What’s gotten lost in all of the focus on President Trump’s lawsuits, his baseless accusations of voter fraud and his administration’s unwillingness so far to begin the transition is a simple fact.
The 2020 presidential election wasn’t really that close.
Right now, Joe Biden’s popular-vote lead over Trump stands at 4 percentage points, 51 percent to 47 percent — and it’s only going to grow once more of New York’s votes (finally) get counted.
That would give Biden the second-largest popular vote margin out of the 21st century’s six presidential elections, with only Barack Obama’s 7-point win in 2008 being greater.
When it comes to the Electoral College, the tally stands at Biden 306, Trump 232 – which happens to be the exact same split as Trump’s 2016 win versus Hillary Clinton (but in reverse). And Trump referred to that as a “massive landslide victory.”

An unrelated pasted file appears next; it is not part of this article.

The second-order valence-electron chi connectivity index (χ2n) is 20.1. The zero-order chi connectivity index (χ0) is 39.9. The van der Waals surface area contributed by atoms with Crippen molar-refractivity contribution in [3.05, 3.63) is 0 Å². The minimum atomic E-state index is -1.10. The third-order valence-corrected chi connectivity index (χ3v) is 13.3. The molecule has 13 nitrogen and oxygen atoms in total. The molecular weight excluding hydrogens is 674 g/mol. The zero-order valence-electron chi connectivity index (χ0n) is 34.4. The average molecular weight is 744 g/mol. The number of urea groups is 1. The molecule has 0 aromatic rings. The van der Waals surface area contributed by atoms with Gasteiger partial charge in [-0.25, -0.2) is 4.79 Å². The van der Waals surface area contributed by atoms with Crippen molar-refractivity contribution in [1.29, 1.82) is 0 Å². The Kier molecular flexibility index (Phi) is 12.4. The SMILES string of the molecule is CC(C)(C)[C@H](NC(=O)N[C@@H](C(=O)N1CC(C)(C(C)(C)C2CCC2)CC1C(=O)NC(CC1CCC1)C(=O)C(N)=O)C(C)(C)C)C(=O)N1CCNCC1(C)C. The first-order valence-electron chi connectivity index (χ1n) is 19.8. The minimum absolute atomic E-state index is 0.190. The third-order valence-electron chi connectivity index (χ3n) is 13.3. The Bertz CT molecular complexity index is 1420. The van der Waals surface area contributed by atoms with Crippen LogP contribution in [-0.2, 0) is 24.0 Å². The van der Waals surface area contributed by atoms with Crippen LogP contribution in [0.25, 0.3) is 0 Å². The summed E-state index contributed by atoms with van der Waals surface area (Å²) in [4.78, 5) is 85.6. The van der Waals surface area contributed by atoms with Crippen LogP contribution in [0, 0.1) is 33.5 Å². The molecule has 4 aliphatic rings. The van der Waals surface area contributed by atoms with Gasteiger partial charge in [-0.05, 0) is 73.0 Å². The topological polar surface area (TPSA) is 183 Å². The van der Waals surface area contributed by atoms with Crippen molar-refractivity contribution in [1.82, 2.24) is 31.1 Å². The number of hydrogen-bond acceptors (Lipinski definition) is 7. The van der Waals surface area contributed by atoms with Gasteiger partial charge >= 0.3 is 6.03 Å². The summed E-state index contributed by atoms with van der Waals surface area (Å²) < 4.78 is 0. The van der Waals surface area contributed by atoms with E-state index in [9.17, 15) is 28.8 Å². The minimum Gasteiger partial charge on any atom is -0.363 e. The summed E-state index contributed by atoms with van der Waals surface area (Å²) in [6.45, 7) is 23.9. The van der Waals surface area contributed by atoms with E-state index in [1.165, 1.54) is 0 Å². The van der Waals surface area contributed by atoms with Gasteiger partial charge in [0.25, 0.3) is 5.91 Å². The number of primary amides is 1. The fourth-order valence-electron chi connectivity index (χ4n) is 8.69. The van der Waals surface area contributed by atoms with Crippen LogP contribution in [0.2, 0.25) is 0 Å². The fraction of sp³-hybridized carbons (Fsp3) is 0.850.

Biden’s ahead by 154,000 votes in Michigan (greater than Trump’s 10,000-vote winning margin there in 2016).
He’s ahead by 81,000 votes in Pennsylvania (nearly twice Trump’s 44,000-vote win there four years ago).
And he’s ahead by more than 20,000 votes in Wisconsin (almost the same as Trump’s 23,000-vote victory there in 2016).
On top of those leads, Biden also narrowly flipped the traditionally GOP-leanings states of Arizona and Georgia.
The 2020 presidential race looked close the 12 hours after the first polling places closed on Election Night.
But nearly three weeks later — with almost all the votes counted — it’s now safe to say the Biden-vs.-Trump contest wasn’t that close.